What, then, can be made of this (non-)Jew?
Baptized three times; the son of Rudolf Virag (Jewish) and Ellen Higgins (Protestant); convert to Roman Catholicism (in order to marry Marion “Molly” Tweedy); known by all and sundry as a Jew; and identifying openly with the Jewish faith, he is – evidently, I suppose – not a Jew. Yet, his relation to others in Ulysses is often dictated, paradoxically, by the very Jewishness he apparently lacks. In a dark and ironic line, a character cries out, threatening Bloom, “By Jesus . . . I’ll brain that bloody jewman for using the holy name. By Jesus, I’ll crucify him so I will.”
Based on Jewish men Joyce had known and befriended, like Teodoro Mayer and Ettore Schmitz (author of Zeno’s Conscience, under the pseudonym Italo Svevo), Leopold Bloom yet recalls a bevy of conflicted (non-)Jews down through history: Yitro, Moses’ father-in-law and ‘honorary Jew,’ eventually to return “home” after his time with the Israelites; Gustav Mahler, the famed composer who was an unhappy, if pragmatic, convert to Catholicism; and the mischlinge (crossbreeds) of Nazi racist ideology, persecuted for their Jewish heritage, although many were born and raised Christians (Bloom, if certain hints are picked-up regarding his mother’s family, may have been, by such standards, ¾ Jewish).
Joyce saw in Judaism (like many before and after him) the archetype of the foreigner, Other, exile, as well as an analogue for the Irish, and for himself. But he was also not unaware of the fun-house mirrors he had erected around the display of Bloom’s identity. Layers of ambiguity cloak Ulysses. Classic oppositions – male/female, high-art/entertainment, anarchy/order – are skillfully subverted and perverted throughout the text. And Joyce makes a bid to transform the position of Jews in literature at the same time he consciously disrupts for the reader the very concept of the Jew. Fellow Irishman Frank O’Conner followed Joyce in transforming identity in just the manner he had advocated and attempted when he said that “Jewish literature is the literature of townsmen, and the greatest Jew of all was James Joyce.”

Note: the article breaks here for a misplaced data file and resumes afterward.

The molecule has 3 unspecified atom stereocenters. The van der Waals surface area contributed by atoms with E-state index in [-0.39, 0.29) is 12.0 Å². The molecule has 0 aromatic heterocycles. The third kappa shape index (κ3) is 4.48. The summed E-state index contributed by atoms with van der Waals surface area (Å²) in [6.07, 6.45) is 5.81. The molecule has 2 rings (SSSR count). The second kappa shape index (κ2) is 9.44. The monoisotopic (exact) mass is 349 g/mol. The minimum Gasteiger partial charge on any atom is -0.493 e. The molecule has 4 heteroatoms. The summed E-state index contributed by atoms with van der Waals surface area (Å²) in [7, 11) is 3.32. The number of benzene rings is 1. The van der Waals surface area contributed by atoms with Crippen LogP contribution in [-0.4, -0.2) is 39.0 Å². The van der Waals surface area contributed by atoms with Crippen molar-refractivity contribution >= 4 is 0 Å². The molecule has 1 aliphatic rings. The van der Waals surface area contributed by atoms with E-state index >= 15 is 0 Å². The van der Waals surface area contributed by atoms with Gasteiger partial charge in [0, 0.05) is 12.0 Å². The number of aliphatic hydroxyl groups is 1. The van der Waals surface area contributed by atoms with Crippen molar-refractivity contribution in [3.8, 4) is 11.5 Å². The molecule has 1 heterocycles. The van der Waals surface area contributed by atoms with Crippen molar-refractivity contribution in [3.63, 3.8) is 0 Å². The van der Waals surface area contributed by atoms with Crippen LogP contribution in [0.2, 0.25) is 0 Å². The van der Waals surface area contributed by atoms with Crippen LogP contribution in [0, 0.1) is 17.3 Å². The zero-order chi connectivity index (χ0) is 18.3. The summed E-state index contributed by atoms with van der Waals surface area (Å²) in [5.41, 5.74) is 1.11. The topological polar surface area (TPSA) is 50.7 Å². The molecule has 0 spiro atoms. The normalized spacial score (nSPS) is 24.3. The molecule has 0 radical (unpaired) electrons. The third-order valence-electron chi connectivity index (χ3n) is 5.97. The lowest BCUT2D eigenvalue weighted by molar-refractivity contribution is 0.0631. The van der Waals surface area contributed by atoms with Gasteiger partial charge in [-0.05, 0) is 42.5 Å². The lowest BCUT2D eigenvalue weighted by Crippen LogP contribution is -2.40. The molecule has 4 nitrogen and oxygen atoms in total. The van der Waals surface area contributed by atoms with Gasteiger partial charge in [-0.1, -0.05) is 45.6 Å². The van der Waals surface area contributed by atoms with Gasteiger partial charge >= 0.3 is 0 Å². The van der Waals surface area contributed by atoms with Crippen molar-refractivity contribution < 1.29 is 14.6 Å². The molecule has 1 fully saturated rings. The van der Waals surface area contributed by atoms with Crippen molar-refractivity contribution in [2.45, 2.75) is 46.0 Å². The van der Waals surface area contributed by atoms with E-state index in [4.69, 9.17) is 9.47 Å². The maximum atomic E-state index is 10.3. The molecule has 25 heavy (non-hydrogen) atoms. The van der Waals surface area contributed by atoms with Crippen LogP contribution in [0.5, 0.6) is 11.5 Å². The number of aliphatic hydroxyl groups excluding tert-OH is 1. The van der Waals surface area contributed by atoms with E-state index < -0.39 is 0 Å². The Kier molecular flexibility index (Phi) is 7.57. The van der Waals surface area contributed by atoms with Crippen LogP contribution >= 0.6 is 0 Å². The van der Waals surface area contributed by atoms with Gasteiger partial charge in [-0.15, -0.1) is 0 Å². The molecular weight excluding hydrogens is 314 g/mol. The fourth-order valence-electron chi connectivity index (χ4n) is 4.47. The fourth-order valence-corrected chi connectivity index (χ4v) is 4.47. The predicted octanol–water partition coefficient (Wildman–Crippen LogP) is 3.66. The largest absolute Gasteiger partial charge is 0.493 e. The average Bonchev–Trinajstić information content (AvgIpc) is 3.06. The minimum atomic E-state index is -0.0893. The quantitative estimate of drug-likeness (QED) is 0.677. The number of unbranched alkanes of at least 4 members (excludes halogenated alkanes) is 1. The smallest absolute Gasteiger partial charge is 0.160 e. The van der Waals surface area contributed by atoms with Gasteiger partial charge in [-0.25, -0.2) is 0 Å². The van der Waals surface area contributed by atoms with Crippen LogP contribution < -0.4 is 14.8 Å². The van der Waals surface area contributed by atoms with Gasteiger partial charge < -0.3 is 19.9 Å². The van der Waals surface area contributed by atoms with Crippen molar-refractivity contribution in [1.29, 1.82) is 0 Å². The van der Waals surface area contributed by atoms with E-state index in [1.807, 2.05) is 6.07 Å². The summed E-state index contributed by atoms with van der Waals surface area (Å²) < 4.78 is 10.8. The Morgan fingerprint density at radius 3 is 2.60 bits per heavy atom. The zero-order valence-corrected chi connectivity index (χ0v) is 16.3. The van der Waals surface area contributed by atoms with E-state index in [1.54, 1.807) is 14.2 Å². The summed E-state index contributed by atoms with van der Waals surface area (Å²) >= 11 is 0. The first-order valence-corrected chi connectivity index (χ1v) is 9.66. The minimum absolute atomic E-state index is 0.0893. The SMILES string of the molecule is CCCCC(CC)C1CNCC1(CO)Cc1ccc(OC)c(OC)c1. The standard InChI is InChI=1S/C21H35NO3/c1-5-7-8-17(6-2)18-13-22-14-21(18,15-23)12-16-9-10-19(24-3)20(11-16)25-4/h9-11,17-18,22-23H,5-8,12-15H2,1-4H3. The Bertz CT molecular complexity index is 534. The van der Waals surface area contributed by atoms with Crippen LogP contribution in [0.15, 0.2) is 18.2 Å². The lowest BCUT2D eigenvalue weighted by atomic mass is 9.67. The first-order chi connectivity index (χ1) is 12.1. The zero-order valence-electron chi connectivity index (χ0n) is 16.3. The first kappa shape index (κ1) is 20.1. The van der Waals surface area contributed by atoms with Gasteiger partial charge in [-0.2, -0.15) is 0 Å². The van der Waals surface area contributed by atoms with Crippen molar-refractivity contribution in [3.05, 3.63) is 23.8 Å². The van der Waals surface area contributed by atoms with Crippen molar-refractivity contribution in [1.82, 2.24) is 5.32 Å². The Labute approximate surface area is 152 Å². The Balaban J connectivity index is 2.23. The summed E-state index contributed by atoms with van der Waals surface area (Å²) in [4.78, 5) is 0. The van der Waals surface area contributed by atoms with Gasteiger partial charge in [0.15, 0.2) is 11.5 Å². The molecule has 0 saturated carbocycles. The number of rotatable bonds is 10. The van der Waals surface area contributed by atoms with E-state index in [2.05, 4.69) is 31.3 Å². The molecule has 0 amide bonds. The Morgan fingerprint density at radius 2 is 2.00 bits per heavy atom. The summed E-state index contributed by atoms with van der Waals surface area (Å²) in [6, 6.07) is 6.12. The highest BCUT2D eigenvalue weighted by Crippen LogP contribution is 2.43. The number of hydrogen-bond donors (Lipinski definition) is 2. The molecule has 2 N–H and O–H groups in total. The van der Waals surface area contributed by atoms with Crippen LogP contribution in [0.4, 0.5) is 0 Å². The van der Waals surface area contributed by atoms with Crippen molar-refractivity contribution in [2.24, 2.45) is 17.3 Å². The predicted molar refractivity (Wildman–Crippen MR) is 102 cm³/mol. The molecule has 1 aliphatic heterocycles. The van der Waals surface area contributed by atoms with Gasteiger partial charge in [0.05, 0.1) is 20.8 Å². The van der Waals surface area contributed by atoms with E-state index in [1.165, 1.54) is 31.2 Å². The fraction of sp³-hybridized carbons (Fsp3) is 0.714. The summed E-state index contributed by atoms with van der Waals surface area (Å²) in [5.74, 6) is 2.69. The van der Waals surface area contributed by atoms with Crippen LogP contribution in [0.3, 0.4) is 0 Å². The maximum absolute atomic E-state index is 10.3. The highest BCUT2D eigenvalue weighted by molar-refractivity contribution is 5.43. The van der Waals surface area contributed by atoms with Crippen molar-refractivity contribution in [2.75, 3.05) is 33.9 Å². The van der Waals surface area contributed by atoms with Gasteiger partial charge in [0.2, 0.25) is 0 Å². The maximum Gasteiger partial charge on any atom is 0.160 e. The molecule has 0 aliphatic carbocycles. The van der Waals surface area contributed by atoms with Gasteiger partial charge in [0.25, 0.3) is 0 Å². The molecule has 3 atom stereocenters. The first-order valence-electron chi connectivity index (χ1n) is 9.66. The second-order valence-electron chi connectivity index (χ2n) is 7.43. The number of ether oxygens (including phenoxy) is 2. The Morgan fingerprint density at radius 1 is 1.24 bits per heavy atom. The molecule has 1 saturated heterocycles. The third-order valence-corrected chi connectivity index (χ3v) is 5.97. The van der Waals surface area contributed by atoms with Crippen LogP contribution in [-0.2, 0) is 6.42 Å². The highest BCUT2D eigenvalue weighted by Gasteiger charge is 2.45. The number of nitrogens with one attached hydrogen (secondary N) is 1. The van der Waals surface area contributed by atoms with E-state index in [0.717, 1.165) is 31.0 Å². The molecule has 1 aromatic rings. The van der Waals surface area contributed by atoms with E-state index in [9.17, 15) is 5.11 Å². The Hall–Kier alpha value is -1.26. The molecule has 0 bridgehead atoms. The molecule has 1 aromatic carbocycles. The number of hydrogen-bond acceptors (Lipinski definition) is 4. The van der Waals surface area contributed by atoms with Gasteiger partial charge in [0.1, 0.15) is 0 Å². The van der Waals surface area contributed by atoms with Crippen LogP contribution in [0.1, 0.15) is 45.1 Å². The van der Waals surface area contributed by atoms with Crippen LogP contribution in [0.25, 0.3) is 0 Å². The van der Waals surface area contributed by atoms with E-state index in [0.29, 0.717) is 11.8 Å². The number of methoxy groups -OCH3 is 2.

Leopold Bloom walks uneasily through the outer dark; an encampment visible in strobing firelight is separated from him by faint, circling boundaries in the sand. As a Jew and a gentile he questions, implicitly, the lines of demarcation. His Judaism is an assumption in various senses. It is assumed by others; he assumes it; it elevates him in prestige and scorn; it is an impertinence. As Joyce frames Bloom’s tacit question:
What, reduced to their simplest reciprocal form, were Bloom’s thoughts about Stephen’s thoughts about Bloom and about Stephen’s thoughts about Bloom’s thoughts about Stephen?
He thought that he thought that he was a jew whereas he knew that he knew that he knew that he was not.
So, too, does Joyce frame Bloom as question mark. And when Bloom sees, in a startling vision, his long-dead infant child Rudy – grown eleven years – holding a book, he sees that Rudy is reading “from right to left inaudibly, smiling, kissing the page.”
What do we make of Leopold Bloom? What do we make of those who wander in the outer dark? Who are and are not; who were and will be; who seem and dissemble? To be a Jew.